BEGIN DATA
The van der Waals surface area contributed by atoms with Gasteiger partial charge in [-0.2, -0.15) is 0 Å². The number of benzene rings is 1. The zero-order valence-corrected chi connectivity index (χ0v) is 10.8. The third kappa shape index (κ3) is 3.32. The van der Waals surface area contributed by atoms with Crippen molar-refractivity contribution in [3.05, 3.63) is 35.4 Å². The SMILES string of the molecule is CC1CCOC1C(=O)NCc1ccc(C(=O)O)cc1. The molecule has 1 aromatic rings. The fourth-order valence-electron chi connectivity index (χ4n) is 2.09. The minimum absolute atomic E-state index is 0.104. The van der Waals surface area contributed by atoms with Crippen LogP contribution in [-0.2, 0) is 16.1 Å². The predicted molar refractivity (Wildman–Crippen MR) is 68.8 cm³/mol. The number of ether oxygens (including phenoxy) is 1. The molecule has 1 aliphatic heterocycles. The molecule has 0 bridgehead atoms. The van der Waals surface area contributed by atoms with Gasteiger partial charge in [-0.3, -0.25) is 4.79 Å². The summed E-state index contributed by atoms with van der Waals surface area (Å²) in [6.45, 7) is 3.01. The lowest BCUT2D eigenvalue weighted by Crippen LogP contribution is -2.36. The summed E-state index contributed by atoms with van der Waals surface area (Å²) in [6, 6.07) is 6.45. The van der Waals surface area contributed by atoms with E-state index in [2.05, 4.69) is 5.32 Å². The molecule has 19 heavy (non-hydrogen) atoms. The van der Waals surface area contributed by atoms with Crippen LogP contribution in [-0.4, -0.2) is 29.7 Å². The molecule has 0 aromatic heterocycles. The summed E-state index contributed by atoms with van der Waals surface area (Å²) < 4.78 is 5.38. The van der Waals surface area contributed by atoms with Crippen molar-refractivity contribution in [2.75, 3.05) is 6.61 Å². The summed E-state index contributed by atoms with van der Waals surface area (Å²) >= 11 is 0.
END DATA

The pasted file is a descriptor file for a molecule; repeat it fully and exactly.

The van der Waals surface area contributed by atoms with Gasteiger partial charge in [-0.2, -0.15) is 0 Å². The number of benzene rings is 1. The zero-order valence-corrected chi connectivity index (χ0v) is 10.8. The third kappa shape index (κ3) is 3.32. The van der Waals surface area contributed by atoms with Crippen molar-refractivity contribution in [3.05, 3.63) is 35.4 Å². The SMILES string of the molecule is CC1CCOC1C(=O)NCc1ccc(C(=O)O)cc1. The molecule has 1 aromatic rings. The fourth-order valence-electron chi connectivity index (χ4n) is 2.09. The minimum absolute atomic E-state index is 0.104. The van der Waals surface area contributed by atoms with Crippen LogP contribution in [-0.2, 0) is 16.1 Å². The predicted molar refractivity (Wildman–Crippen MR) is 68.8 cm³/mol. The number of ether oxygens (including phenoxy) is 1. The molecule has 1 aliphatic heterocycles. The molecule has 0 bridgehead atoms. The van der Waals surface area contributed by atoms with Gasteiger partial charge in [-0.3, -0.25) is 4.79 Å². The summed E-state index contributed by atoms with van der Waals surface area (Å²) in [6.45, 7) is 3.01. The lowest BCUT2D eigenvalue weighted by Crippen LogP contribution is -2.36. The summed E-state index contributed by atoms with van der Waals surface area (Å²) in [6, 6.07) is 6.45. The van der Waals surface area contributed by atoms with E-state index in [2.05, 4.69) is 5.32 Å². The molecule has 19 heavy (non-hydrogen) atoms. The van der Waals surface area contributed by atoms with Crippen LogP contribution in [-0.4, -0.2) is 29.7 Å². The molecule has 0 aromatic heterocycles. The summed E-state index contributed by atoms with van der Waals surface area (Å²) < 4.78 is 5.38. The van der Waals surface area contributed by atoms with Crippen molar-refractivity contribution in [2.75, 3.05) is 6.61 Å². The summed E-state index contributed by atoms with van der Waals surface area (Å²) >= 11 is 0.